Although hedge fund managers now find themselves in a rather precarious position due to their close relationship with struggling banks, roiled markets and nervous investors, firms that survive will continue to make investment decisions, trade, manage risk and report to investors. A new research study from TABB Group, “Hedge Funds and Technology: Automation and the Feedback Loop,” examines the impact of electronic trading on the hedge fund industry, analyzing the effect of automated trading and the feedback loop between the front office, other systems and the entire marketplace.
Due to a variety of alpha-generating tactics within the hedge fund community, there is a wide range of trading needs that depend on the strategy, size and structure of a firm. This study explores the role of technology within these firms, and according to TABB Group, hedge funds are already upgrading their trading systems to handle automated markets and increasing back-office efficiencies.
With tremendous pressure facing the industry resulting in fewer hedge funds and reduced total assets under management (AuM), TABB Group found that over 75% of these firms clearly appreciate the benefits of electronic trading and want to trade multiple asset classes electronically, including listed options, listed futures, fixed income and FX. Despite a 40% drop in total IT spending to $882 million in 2009 due to reduced revenues, Cheyenne Morgan, research analyst and author of the study, says that front-office trading operations will not suffer as radically as other areas of the firm. “Any software or service that directly supports the investment process stands a far better chance against this inevitable tide of cost cutting,” writes Morgan, based on interviews with 61 U.S.-based hedge funds with a combined $227 billion AuM, representing approximately 15% of total U.S.- based hedge fund assets.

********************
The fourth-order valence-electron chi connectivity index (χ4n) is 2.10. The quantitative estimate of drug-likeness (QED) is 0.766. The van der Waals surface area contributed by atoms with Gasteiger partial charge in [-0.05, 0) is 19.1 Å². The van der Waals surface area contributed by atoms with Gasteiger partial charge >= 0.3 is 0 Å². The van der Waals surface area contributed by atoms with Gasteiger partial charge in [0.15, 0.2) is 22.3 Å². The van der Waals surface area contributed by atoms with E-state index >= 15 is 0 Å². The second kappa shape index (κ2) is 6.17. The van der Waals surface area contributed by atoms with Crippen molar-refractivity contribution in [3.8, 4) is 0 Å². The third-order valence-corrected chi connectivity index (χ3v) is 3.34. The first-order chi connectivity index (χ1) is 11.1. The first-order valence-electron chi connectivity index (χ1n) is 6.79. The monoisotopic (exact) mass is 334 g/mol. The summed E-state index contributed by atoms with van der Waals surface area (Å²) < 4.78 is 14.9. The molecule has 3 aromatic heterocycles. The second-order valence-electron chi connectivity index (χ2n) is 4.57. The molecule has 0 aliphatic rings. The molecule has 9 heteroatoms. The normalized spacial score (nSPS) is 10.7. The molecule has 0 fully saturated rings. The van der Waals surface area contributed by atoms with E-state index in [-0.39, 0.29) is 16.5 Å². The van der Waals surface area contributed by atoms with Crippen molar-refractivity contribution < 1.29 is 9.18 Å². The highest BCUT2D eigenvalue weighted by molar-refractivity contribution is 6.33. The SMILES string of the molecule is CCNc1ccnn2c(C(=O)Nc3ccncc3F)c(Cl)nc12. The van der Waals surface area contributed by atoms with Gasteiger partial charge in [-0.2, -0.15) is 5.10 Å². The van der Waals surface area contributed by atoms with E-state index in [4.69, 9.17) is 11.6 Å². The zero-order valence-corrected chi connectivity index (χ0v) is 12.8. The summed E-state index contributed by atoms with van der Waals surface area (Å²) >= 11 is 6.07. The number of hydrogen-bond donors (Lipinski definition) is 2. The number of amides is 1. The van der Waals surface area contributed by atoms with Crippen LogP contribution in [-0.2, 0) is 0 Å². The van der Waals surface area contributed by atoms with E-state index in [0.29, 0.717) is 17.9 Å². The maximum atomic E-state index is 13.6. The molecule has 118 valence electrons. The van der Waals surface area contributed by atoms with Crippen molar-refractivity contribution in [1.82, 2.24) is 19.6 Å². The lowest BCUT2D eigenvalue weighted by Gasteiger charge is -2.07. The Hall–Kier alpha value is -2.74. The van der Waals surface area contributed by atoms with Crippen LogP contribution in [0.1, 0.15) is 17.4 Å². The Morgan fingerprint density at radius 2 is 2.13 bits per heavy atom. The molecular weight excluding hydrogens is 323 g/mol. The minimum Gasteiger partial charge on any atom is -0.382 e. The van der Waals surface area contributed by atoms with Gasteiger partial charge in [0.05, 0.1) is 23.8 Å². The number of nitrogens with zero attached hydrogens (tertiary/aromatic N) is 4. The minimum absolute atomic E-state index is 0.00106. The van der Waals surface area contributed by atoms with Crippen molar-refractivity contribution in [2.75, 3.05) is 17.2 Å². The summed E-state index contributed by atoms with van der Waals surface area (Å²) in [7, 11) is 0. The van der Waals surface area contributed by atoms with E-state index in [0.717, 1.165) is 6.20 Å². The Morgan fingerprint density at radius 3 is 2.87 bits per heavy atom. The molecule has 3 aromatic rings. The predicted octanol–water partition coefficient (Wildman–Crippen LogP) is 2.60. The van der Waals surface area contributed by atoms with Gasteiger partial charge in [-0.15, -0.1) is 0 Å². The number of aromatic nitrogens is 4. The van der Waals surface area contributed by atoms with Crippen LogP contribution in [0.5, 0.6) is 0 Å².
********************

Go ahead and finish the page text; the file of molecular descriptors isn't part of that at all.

As budgets attempt to move from fixed to variable costs, TABB Group believes that there will be an increase in buying rather than building solutions to help hedge fund traders execute orders within a complex structure of lit and dark markets. “Competing within Wall Street’s new ecosystem, technology vendors that develop smart order routers (SOR), order management systems (OMS) and execution management systems (EMS) need to insure that their solutions are flexible enough to accommodate several asset classes, addressing the interoperability of systems throughout the life of a trade, backed by end-user support services.”
Although known for their sophisticated clientele and complex strategies swiftly and accurately exploiting market fluctuations, there are actually few hedge funds at the cutting edge in applying technology to generate returns. The majority use traditional investment techniques, which is why Morgan says that although nearly 80% use an OMS, it is difficult to use efficiently, particularly for non-equity trading. She adds that as firms implement new technology, nearly a third say that their trading desks are the most challenged area of the automated operation. Because the feedback loop between the front office and other systems is short, with firms now holding positions for minutes, if not seconds, “over 40% are committed to making improvements, recognizing that the back office can become compromised as a result of their fast-moving front office.”
Adam Sussman, TABB’s director of research, commenting on the study, says, “Speed will always be important but there is a focus is on integration as well. Hedge funds are now trying to ‘feng shui’ their desktops, creating environments that allow for the smooth transition of liquidity and process. The front office will continue the effort to shave microseconds from each trade without leaving the back office trailing far behind.”